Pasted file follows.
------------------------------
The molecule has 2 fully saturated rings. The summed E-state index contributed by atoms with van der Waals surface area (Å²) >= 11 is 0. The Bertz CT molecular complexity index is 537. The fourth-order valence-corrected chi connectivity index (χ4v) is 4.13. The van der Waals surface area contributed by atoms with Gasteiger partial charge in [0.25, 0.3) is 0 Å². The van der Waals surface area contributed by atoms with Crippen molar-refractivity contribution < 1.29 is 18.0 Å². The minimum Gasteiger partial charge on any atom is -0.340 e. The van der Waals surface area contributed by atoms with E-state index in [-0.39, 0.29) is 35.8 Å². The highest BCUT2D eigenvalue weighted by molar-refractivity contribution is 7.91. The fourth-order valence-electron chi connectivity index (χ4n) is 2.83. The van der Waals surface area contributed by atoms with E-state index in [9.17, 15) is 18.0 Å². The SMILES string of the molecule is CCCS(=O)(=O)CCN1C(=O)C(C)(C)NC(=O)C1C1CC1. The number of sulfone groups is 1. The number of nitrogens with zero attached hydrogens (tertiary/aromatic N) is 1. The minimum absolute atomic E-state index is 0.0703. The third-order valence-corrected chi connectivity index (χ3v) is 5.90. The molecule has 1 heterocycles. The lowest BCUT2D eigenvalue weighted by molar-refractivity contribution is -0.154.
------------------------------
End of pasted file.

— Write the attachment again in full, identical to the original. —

The molecule has 2 fully saturated rings. The summed E-state index contributed by atoms with van der Waals surface area (Å²) >= 11 is 0. The Bertz CT molecular complexity index is 537. The fourth-order valence-corrected chi connectivity index (χ4v) is 4.13. The van der Waals surface area contributed by atoms with Gasteiger partial charge in [0.25, 0.3) is 0 Å². The van der Waals surface area contributed by atoms with Crippen molar-refractivity contribution < 1.29 is 18.0 Å². The minimum Gasteiger partial charge on any atom is -0.340 e. The van der Waals surface area contributed by atoms with E-state index in [-0.39, 0.29) is 35.8 Å². The highest BCUT2D eigenvalue weighted by molar-refractivity contribution is 7.91. The fourth-order valence-electron chi connectivity index (χ4n) is 2.83. The van der Waals surface area contributed by atoms with E-state index in [9.17, 15) is 18.0 Å². The SMILES string of the molecule is CCCS(=O)(=O)CCN1C(=O)C(C)(C)NC(=O)C1C1CC1. The number of sulfone groups is 1. The number of nitrogens with zero attached hydrogens (tertiary/aromatic N) is 1. The minimum absolute atomic E-state index is 0.0703. The third-order valence-corrected chi connectivity index (χ3v) is 5.90. The molecule has 1 heterocycles. The lowest BCUT2D eigenvalue weighted by molar-refractivity contribution is -0.154.